Lonaconing in Allegany County, Maryland — The American Northeast (Mid-Atlantic)
Lonaconing's Tumultuous Past
Major floods surging through the narrow Georges Creek Valley and down Koontz Run have periodically rocked the town. Archaeologists working along Main Street revealed how town residents reshaped the landscape to cope with fires and floods.
"the town was in terrible excitement"
Correspondent for the Baltimore Sun, 11 pm, Sept. 7, 1881
The Great Lonaconing Fire of 1881 consumed 53 buildings over 10 acres. Main Street was widened when the town was rebuilt, preserving remains of buildings and residents' earlier lifestyles beneath current sidewalks and the roadway.
English-born John Perry built a general store and furniture store in the 1870s that were lost in the 1881 fire. The foundations were exposed under the sidewalk in 1998, as seen from the roof of 101-105 Main
Below the concrete sidewalk, ancient American Indian artifacts were found in dark brown soil below a thin black layer representing the 1881 fire. Upper layers represent post-fire clean-up debris and the rebuilding of the town.
Short-stemmed clay pipes like this fluted pipe bowl were typically smoked by the working class.
Slate pencils were used before wooden "lead" pencils.
A hand-painted "Frozen Jenny" doll and a child's ring, found near each other, pre-date the 1881 fire.
This 1857 silver half-dime roughly marks the end of the Lonaconing iron industry and the expansion of the coal industry. It was the year Cumberland-Mt. Savage Railroad reached town.
This Susquehanna Broadspear reflects American Indian presence 4000 years before Lonaconing was founded.
A spoon handle showing a miner suggests a link to local coal mining, but it actually depicts a gold miner. It was found on the property, beneath your feet.
Bottles of this type were blown into a mold then finished by hand.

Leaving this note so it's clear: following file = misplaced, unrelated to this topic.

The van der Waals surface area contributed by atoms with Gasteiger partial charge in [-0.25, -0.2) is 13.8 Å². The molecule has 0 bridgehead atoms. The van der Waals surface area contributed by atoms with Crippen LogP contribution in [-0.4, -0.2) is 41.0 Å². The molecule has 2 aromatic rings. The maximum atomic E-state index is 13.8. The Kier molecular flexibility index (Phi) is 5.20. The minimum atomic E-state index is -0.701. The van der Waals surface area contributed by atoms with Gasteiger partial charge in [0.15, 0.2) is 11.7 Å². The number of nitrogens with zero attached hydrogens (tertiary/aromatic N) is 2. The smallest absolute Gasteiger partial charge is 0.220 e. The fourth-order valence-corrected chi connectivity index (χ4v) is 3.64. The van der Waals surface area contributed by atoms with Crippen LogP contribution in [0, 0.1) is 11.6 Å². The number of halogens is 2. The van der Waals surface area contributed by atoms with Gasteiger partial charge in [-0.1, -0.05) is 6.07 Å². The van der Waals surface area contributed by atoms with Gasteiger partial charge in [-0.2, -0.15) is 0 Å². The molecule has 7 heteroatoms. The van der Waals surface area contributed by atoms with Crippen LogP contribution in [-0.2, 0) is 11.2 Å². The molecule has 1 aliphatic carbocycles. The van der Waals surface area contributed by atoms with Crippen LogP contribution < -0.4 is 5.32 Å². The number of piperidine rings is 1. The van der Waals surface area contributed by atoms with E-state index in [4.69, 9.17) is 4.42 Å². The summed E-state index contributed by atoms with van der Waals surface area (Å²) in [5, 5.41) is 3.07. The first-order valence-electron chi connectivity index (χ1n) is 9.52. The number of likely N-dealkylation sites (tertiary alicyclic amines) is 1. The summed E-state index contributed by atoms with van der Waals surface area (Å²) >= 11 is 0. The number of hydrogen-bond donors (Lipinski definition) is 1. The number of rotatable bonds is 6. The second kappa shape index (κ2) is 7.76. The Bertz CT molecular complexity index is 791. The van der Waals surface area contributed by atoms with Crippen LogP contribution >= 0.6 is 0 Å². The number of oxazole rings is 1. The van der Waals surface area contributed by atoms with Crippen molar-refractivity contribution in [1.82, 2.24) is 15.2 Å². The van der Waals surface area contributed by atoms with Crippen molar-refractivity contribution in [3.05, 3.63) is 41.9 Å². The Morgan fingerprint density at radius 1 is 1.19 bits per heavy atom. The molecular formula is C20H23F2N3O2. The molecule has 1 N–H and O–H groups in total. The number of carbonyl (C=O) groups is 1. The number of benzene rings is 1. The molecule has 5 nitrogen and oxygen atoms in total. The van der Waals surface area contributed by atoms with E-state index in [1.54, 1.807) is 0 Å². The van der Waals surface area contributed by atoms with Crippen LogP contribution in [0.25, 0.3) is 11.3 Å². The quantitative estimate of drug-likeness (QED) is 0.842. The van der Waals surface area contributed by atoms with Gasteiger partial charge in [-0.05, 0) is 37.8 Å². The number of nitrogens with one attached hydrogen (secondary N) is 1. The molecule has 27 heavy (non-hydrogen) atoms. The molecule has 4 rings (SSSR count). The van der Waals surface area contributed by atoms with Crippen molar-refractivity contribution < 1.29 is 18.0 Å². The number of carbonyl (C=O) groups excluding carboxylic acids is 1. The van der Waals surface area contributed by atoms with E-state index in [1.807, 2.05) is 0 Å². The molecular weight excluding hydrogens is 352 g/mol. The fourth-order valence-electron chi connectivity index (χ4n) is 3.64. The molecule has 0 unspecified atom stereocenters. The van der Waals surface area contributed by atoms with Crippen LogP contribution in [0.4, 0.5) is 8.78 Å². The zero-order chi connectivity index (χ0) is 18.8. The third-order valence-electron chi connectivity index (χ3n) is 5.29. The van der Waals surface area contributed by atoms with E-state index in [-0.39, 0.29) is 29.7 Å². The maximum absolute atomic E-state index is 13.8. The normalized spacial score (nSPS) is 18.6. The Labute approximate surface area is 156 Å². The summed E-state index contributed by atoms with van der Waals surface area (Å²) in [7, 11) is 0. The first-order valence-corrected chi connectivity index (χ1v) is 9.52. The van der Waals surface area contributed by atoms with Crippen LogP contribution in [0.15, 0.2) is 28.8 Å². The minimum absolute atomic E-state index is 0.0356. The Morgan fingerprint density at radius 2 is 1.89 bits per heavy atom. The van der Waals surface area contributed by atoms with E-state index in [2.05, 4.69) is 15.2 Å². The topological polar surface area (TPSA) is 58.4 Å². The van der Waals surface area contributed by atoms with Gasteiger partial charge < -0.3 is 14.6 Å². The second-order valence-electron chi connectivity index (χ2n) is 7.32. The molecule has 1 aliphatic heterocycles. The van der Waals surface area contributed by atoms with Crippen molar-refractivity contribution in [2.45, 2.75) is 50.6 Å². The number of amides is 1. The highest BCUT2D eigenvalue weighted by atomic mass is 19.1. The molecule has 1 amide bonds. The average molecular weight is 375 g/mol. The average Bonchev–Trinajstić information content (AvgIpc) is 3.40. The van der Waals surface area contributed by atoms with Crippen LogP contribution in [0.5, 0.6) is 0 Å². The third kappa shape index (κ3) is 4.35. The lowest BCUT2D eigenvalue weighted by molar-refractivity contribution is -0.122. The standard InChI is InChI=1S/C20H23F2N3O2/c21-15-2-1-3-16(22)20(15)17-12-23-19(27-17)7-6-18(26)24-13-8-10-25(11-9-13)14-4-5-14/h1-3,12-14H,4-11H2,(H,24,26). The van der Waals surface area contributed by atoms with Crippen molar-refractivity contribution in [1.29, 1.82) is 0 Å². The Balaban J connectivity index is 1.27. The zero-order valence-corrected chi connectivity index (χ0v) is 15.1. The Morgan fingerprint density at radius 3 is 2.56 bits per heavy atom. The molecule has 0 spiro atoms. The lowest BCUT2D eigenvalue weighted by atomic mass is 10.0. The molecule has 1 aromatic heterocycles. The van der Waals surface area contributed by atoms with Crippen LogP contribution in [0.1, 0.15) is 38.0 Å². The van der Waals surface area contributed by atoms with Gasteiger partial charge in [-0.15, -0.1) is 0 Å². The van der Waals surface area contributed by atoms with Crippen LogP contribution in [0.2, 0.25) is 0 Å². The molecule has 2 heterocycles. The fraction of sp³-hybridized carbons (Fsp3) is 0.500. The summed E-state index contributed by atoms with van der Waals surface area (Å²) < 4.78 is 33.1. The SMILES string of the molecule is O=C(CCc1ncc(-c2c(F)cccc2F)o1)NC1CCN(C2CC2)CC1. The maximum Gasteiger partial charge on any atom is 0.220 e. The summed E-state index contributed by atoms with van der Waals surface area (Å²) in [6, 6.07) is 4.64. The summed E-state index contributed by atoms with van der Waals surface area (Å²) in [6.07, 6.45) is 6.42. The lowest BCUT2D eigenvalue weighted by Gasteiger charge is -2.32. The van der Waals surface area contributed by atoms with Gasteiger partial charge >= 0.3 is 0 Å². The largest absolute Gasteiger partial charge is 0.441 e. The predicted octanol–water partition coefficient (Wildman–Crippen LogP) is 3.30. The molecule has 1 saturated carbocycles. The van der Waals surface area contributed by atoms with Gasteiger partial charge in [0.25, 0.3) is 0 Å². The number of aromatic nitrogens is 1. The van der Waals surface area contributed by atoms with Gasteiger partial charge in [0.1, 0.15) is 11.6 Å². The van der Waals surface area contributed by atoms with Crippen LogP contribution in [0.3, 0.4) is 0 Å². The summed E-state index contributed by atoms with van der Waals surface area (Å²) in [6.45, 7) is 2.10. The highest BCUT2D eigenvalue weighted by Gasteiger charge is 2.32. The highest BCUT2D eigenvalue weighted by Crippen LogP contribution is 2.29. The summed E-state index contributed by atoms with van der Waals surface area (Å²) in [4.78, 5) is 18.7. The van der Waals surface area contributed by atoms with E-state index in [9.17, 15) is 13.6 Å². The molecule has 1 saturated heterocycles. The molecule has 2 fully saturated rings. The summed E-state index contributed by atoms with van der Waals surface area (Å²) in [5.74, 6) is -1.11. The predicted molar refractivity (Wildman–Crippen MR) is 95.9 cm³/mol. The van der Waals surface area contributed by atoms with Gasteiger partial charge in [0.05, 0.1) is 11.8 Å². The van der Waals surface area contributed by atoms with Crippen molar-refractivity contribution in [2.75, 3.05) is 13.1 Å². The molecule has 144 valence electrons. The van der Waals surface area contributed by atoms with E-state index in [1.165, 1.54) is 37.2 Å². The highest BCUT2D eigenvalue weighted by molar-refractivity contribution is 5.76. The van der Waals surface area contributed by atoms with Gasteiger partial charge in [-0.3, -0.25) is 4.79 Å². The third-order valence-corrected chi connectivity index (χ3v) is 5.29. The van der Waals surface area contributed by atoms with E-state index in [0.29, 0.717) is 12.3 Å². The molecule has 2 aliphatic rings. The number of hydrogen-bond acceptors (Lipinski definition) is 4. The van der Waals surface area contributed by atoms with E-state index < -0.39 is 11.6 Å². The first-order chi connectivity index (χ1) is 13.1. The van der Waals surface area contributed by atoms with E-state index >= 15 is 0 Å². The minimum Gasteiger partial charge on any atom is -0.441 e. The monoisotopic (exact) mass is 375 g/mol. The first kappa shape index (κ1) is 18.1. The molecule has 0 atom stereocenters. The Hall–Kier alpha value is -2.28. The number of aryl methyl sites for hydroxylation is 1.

Indian Head pennies were made from 1859 to 1909. This coin, fused to fire debris, must date to 1881 or earlier.
A clump of melted window glass testifies to the intensity of the 1881 fire.
Rudimentary dry-laid stone-retaining walls along Koontz Run were built in the early 1900s. The current stone wall was built by the Works Progress Administration in 1937. The house in the upper right is still visible today. The Kidwell house, dismantled in 2011, was located to the left. A privy (arrow) once emptied into Koontz Run.
Massive flood debris choked the lower Georges Creek Valley in 1996. Similar cobble beds from past floods underlie properties along Koontz Run, Jackson Run, and Georges Creek.
Efforts to tame Koontz Run buried earlier land surfaces. Archaeologists found an early 1890s stone foundation under the sidewalk and part of the former Kidwell house. The 1890s house was built on land four feet lower than today.
To protect against flooding, the 1890s frame Kidwell house was slid onto a new foundation on higher ground, consisting of layers of artifact-laden crushed coal, cinders, and ashy fill placed over earlier flood-deposited cobbles.
pre-10,000 B.C. Earliest American Indians
1810 Major Flood
1823 Major Flood
1837 Lonaconing Residency Founded
1848 Major Flood
1860 Major Flood
1881 Great Lonaconing Fire
1884 Major Flood
1885 Lonaconing Fire
1889 Major Flood
1909 Lonaconing Fire
1924 Two Major Floods
1936 Major Flood
1937 Major Flood
1942 Major Flood
1996 Two Major Floods
2004 Major Flood
2010 Flood From Mine Drainage
Erected by State Highway Administration.
Location. 39° 34.041′ N, 78° 58.778′ W. Marker is in Lonaconing, Maryland, in Allegany County. Marker is on West Main Street (Maryland Route 36) just south of Pershing Street, on the right when traveling south. Touch for map. Marker is at or near this postal address: 55 West Main Street, Lonaconing MD 21539, United States of America. Touch for directions.
Other nearby markers. At least 8 other markers are within walking distance of this marker. In Honor and Remembrance (here, next to this marker); Lonaconing Veterans Memorial (within shouting distance of this marker); Our Heroes (within shouting distance of this marker); Vietnam Memorial (within shouting distance of this marker); Philadelphia Athletics (1925 - 1933) (about 500 feet away, measured in a direct line); Red Sox (1934 - 1941) (about 500 feet away); Coming Home to Lonaconing (about 500 feet away); Welcome to "Lefty" Grove Memorial Park (about 500 feet away). Touch for a list and map of all markers in Lonaconing.
Categories. • Disasters • Industry & Commerce • Native Americans • Settlements & Settlers •
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Credits. This page was last revised on September 6, 2019. This page originally submitted on September 6, 2019, by Devry Becker Jones of Washington, District of Columbia. This page has been viewed 36 times since then. Photos: 1, 2. submitted on September 6, 2019, by Devry Becker Jones of Washington, District of Columbia.